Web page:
Which digital health tools helped hospitals weather the pandemic? 4 CIOs discuss

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Tools that facilitated remote work and telehealth were rapidly adopted by hospitals and health systems amid the COVID-19 pandemic and quickly became integral to the success of their COVID-19 responses.

Below, four chief information officers from hospitals and health systems across the country discuss the digital health tools they couldn't have made it through the pandemic without.

Editor's note: Responses have been edited lightly for clarity and style.

Michael Restuccia. Senior Vice President and CIO for Corporate Information Services at Penn Medicine (Philadelphia). Healthcare organizations leveraged their vendor relationships as well as internal software development capabilities to develop digital health tools to weather the pandemic. From a vendor perspective, organizations rapidly selected and adopted a telemedicine partner in order to facilitate remote patient care while clinics and other healthcare facilities were closed.  

As the reopening of these healthcare facilities took place, telemedicine has continued as a meaningful component of the new normal of healthcare delivery. In addition to vendor-provided solutions, healthcare organizations have turned to their software development teams to provide customized solutions such as the prioritization of surgical cases to comply with statewide reopening guidelines, verification of employee and patient visitor health before entering a healthcare facility, remote monitoring of COVID-19 patients and capacity/volume dashboards to guide leadership decisions throughout the pandemic.  

In all instances, the collaboration between information services and associated operational leaders continued to be the "secret sauce" to rapidly and effectively introduce these digital tools to combat the pandemic.

Zafar Chaudry, MD. Senior Vice President and CIO at Seattle Children's. To survive the pandemic, Seattle Children's has used key digital tools in the categories of video/voice collaboration and productivity. For us, specifically, these were Microsoft Office 365 and a combination of Microsoft Teams, WebEx and Zoom to support remote working for 4,000 people; team collaboration for 13,000 people; 2,100 virtual meetings a day and 15,000 telehealth visits per week.

Keith Perry. Senior Vice President and CIO at Carilion Clinic (Roanoke, Va.). There were a couple of tools that were instrumental in our ability to continue to provide care to our patients safely and to support ongoing operations. Our digital health platform was critical in facilitating virtual visits and remote care without requiring patients to visit one of our facilities. We also utilized the platform to help triage and assess potential COVID patients allowing us to better manage our limited supply of personal protective equipment. We even utilized the tool to connect isolated patients with their families and loved ones during a time when visitation was restricted in our hospitals.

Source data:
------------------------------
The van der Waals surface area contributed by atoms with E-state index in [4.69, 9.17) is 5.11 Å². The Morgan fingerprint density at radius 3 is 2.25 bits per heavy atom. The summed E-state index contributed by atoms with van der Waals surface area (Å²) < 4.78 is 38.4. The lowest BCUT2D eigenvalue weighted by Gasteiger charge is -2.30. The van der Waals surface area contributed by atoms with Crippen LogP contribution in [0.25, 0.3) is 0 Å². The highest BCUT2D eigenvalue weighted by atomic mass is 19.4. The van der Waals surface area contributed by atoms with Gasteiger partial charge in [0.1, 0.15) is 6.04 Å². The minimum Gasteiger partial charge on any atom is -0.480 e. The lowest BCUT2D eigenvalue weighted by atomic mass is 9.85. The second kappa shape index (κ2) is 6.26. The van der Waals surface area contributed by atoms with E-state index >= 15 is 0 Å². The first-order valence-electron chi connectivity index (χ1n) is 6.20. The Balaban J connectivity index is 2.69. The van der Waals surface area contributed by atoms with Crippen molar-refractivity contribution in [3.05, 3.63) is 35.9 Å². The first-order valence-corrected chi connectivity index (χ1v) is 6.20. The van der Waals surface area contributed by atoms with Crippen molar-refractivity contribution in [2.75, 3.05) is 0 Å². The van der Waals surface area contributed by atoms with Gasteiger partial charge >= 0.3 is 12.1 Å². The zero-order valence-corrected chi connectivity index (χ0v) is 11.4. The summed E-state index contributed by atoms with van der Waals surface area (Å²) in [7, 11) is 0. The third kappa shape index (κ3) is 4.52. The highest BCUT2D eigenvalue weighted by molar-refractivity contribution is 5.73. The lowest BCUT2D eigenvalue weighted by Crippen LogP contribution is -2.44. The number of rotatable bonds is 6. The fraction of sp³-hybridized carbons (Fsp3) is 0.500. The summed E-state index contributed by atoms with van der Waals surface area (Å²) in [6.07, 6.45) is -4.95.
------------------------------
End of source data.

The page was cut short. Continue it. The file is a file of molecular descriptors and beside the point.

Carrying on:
Concurrently, we shifted thousands of employees to a virtual/remote work setting. Our video conferencing platform allowed our teams to continue their collaborative work safely from their home or other remote work location. Employees continue to talk about the benefits of these tools and how important they are in the new healthcare landscape.

Jim Albin. Chief Information Officer at ThedaCare (Appleton, Wis.). A digital health tool that has helped ThedaCare throughout the COVID-19 pandemic is the Return to Work Solution through Ripple by ThedaCare. It helps employers get their teams back together safely during the pandemic. The solution is the latest adaptation of the configurable b.well Connected Health platform. ThedaCare introduced the full b.well platform, named “Ripple”, to our 7,000 team members and the community in summer 2020.

Team members use the Return to Work Solution to check in daily, completing a simple survey to assess their COVID-19 symptoms, exposure, and risk of infection, and then receive personalized recommendations based on their responses. The solution includes an administrative dashboard to help employers identify trends and provide insights to better manage the needs of their team members. It is simple and convenient. The digital solution helps manage risk, complies with government regulations and reduces the burden on internal human resources teams — all while addressing employees' health needs and protecting their privacy. This tool creates more efficiency for our team to manage health and wellness in real-time while protecting the safety of our communities.

A second digital health tool that provided access to care was the use of Epic’s MyChart. During the initial phases of vaccine eligibility and distribution in Wisconsin, MyChart allowed ThedaCare to notify and schedule those in the 1A group. Patients could access schedules at various ThedaCare locations, and make their appointment with ease in the system. Using MyChart (a.k.a. MyThedaCare) automatically integrated vaccine information in the patient’s medical record and managed the second inoculation. As the state opened up additional groups that were eligible to receive the vaccine, MyChart provided a secure way to communicate with patients, providing the most current vaccine information.

 

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